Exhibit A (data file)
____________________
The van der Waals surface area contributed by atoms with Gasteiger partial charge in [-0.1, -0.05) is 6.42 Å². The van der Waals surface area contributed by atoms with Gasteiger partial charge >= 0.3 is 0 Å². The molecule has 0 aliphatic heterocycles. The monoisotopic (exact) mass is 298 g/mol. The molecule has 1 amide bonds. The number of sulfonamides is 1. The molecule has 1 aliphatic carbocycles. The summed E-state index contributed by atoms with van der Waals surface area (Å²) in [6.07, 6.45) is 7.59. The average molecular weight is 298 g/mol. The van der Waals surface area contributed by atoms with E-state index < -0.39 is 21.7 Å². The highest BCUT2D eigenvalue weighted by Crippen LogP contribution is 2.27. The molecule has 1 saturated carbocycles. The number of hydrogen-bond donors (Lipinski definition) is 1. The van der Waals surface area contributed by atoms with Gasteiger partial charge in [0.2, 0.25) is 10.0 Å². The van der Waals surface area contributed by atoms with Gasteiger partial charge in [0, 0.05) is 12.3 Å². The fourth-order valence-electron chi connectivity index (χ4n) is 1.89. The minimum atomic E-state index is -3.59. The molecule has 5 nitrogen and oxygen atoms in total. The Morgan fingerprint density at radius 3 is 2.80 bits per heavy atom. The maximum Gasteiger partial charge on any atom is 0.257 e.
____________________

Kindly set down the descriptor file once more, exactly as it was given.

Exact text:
The van der Waals surface area contributed by atoms with Gasteiger partial charge in [-0.1, -0.05) is 6.42 Å². The van der Waals surface area contributed by atoms with Gasteiger partial charge >= 0.3 is 0 Å². The molecule has 0 aliphatic heterocycles. The monoisotopic (exact) mass is 298 g/mol. The molecule has 1 amide bonds. The number of sulfonamides is 1. The molecule has 1 aliphatic carbocycles. The summed E-state index contributed by atoms with van der Waals surface area (Å²) in [6.07, 6.45) is 7.59. The average molecular weight is 298 g/mol. The van der Waals surface area contributed by atoms with E-state index < -0.39 is 21.7 Å². The highest BCUT2D eigenvalue weighted by Crippen LogP contribution is 2.27. The molecule has 1 saturated carbocycles. The number of hydrogen-bond donors (Lipinski definition) is 1. The van der Waals surface area contributed by atoms with Gasteiger partial charge in [0.2, 0.25) is 10.0 Å². The van der Waals surface area contributed by atoms with Gasteiger partial charge in [0, 0.05) is 12.3 Å². The fourth-order valence-electron chi connectivity index (χ4n) is 1.89. The minimum atomic E-state index is -3.59. The molecule has 5 nitrogen and oxygen atoms in total. The Morgan fingerprint density at radius 3 is 2.80 bits per heavy atom. The maximum Gasteiger partial charge on any atom is 0.257 e.